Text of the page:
HELPFUL LINKS

Click here for a list of helpful links to help you find information that may be of interest to you. If there are other links you believe would be useful, email us to let us know.


STAY UPDATED!

Welcome to the MSL Blog!  A resource that offers guidance and thought leadership on issues to help your organization navigate the financial landscape in an ever-changing environment


MSL BLOG

Medicare: Long-Term Care

For most skilled nursing facilities (SNFs), Medicare reimbursements are an important revenue source to maintain both margins and census. If your skilled nursing facility is one of these, it is imperative that your organization develops an effective strategy to address the evolving reimbursement landscape impacting Medicare.

SNF value-based purchasing programs will soon place portions of Medicare reimbursement at risk (e.g. the nursing home readmission penalty). However, SNFs need to quickly realize that federal initiatives and policies for Medicare are driving a reduction in both (a) referrals available to nursing homes and (b) the length of stay (LOS) while in the nursing home. Bottom line, financial incentives and pressures on referral partners (e.g. local hospitals) are expected to have a significant impact on the Medicare census for SNFs.

BACKGROUND

An important initiative of health reform is to reward providers who provide higher quality patient care and to penalize providers who do not (i.e. value-based purchasing). To accomplish this, a portion of Medicare reimbursement is dependent upon how a provider performs against defined quality metrics. This, in essence, creates a game of so-called “winners” and “losers”. In fact, many of the value-based purchasing initiatives simply shift a portion of the Medicare rate available from those in the bottom half of the quality metrics to those in the upper half. Other initiatives have resulted in payment penalties for failure to meet the defined quality criteria (e.g. hospital 30-day readmission penalties, hospital acquired condition penalties).

Value-based purchasing has actively been impacting acute care providers for several years; and from the perspective of the Centers for Medicare and Medicaid Services (CMS), has been widely successful. When considering all sectors and initiatives, CMS met its established goal that by 2016, 85% of all Medicare payments be in a value-based purchasing program and that 30% be in an “at risks” alternative payment model (such as an Accountable Care Organization). CMS has set a goal that by 2018, those numbers will exceed 90% and 50%, respectively.
Value-based purchasing for SNFs have been introduced through the following legislative acts:

• Protecting Access to Medicare Act of 2014 (“PAMA”): This will add a direct readmission penalty for skilled nursing providers based on all cause; all condition assessment.

• Improving Medicare Post-Acute Transformation Act of 2014 (“IMPACT): Requires defined post-acute providers [1] to report required information on outcomes by October 2018 or have annual rate adjustments reduced by 2%.

The more imminent impact to SNFs is from policy initiatives centered on lowering the overall Medicare Spending per Beneficiary (MSPB). CMS tracks the MSPB for each diagnostic-related group (DRG) during both the inpatient hospital stay and other providers in the episode. Research performed by CMS found the following impacting the perception of post- acute care:

Over the past decade, the increase in MSPB was 19% for acute care and 68% for post-acute;
Post-acute providers as a whole accounted for 40% of the total variation in MSPB; and
• MSPB for all SNFs varies as much as 50% across providers/regions and the variation was not correlated to patient diagnosis or clinical needs; and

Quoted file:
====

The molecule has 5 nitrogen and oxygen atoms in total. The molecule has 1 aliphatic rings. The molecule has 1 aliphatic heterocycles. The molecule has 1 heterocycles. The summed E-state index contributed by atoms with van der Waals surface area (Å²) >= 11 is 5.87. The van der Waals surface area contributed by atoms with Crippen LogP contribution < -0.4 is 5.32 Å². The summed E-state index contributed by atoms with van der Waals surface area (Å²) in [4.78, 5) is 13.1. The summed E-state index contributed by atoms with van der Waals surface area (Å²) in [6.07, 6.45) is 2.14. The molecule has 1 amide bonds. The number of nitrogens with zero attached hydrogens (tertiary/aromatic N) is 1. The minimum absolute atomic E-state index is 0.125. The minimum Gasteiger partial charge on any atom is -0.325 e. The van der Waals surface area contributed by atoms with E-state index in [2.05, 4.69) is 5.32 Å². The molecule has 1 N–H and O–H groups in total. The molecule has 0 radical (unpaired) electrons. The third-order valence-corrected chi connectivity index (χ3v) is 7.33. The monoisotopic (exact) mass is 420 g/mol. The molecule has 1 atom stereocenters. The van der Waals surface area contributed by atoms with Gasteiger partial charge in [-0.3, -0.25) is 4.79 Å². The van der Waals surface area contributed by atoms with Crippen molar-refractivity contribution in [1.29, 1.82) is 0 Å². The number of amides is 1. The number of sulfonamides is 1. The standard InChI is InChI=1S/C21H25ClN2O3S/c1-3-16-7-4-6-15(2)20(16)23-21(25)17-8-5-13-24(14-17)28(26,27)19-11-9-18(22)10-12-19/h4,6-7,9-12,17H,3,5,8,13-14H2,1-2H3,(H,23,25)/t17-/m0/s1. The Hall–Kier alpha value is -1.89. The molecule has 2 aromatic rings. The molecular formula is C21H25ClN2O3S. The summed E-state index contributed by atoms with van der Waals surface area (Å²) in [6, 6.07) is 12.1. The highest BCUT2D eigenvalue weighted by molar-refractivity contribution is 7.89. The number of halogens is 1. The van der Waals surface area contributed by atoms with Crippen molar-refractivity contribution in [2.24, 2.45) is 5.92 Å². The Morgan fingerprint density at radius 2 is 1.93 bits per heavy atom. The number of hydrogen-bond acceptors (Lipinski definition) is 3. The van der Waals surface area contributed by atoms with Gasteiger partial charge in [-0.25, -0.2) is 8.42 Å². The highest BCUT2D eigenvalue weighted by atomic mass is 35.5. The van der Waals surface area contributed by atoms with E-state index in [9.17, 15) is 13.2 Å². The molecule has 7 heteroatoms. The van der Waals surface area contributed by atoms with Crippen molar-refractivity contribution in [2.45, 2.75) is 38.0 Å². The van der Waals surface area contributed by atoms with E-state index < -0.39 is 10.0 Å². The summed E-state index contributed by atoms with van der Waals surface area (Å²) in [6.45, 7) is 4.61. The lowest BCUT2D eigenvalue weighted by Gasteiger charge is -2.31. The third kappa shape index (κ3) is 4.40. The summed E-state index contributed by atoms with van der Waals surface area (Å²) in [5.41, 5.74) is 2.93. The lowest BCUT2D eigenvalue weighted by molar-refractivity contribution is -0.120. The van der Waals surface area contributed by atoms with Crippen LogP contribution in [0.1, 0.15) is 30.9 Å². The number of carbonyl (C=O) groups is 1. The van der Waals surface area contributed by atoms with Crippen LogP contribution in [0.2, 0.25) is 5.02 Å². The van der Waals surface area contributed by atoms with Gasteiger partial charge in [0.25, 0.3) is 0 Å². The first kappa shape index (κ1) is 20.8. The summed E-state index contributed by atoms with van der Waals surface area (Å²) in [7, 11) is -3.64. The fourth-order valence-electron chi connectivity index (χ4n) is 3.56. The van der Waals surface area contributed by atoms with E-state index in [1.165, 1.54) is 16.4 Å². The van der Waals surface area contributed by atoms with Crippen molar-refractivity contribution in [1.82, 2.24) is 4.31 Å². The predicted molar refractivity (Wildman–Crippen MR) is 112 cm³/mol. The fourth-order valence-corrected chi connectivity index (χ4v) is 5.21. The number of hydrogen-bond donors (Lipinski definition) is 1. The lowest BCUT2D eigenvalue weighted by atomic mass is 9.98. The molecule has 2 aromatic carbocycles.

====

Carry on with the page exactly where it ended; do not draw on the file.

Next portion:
• 45% of all readmissions were avoidable, and MSPB doubles from a readmission.

BUNDLED PAYMENTS AND MSPB

CMS’s bundled care payment program initiatives (BP) was introduced as a risk-based incentive program with a goal to drive down MSPB. Launched as a voluntary program, providers who elected to participate would sign- up for a DRG under one of four models. The most prevalent of these models for acute care has been Model Two in which the lead provider (generally a hospital) is responsible for the MSPB for the inpatient stay through 30, 60, or 90 days post discharge. The most prevalent of these models for long-term care has been Model Three in which the lead provider (generally a post-acute provider) is responsible for the MSPB after discharge from acute care through 30, 60, or 90 days post discharge.

In short, the goal of BP is for the lead provider to manage the patient to reduce the total MSPB for all cases in that DRG below the threshold established by CMS.

Example. Average MSPB for the DRG is $10,000 and a 90-day post discharge is selected resulting in a 2% required reduction. CMS would set the target at $9,800 (98% of $10,000). At the end of the measurement year, a settlement payment is received or paid for the total number of episodes in that DRG multiplied by the difference between $9,800 and the actual MSPB. If the actual MSPB is less, the lead provider receives a monetary incentive for lowering the costs of care. Conversely, the lead provider bears the risk of reimbursing CMS for any increase in actual MSPB from poor management (e.g. readmission because of early discharge that led to higher overall costs).

Each provider continues to receive their traditional Medicare payments (e.g. skilled nursing is reimbursed based on resource utilization group (RUGs)). Hence, the voluntary BP initiatives were widely accepted among providers.

CMS has introduced mandatory BP for total hip and knee as a demonstration period in 67 major markets around the country making the hospital financially responsible for the whole MSPB for three days prior to admission through 90 days post discharge. There are approximately 800 hospitals impacted in the demonstration. CMS recently opened for comment [2], a proposed mandatory bundled payment for (a) heart attack, (b) heart bypass, and (c) surgical hip /femur fracture treatment for a demonstration period in 98 major markets as soon as October 2017.

To be successful in controlling MSPB, the hospital has to hold down the total cost of care for the average episode. As an inpatient hospital stay is paid by DRG (a fixed payment per episode), the best strategy for the hospital to control costs after discharge is by reducing post-acute costs and avoiding readmission. As the post-acute provider is often a separate organization, the hospital can steer patients to the lowest cost of care without an adverse impact on its bottom line.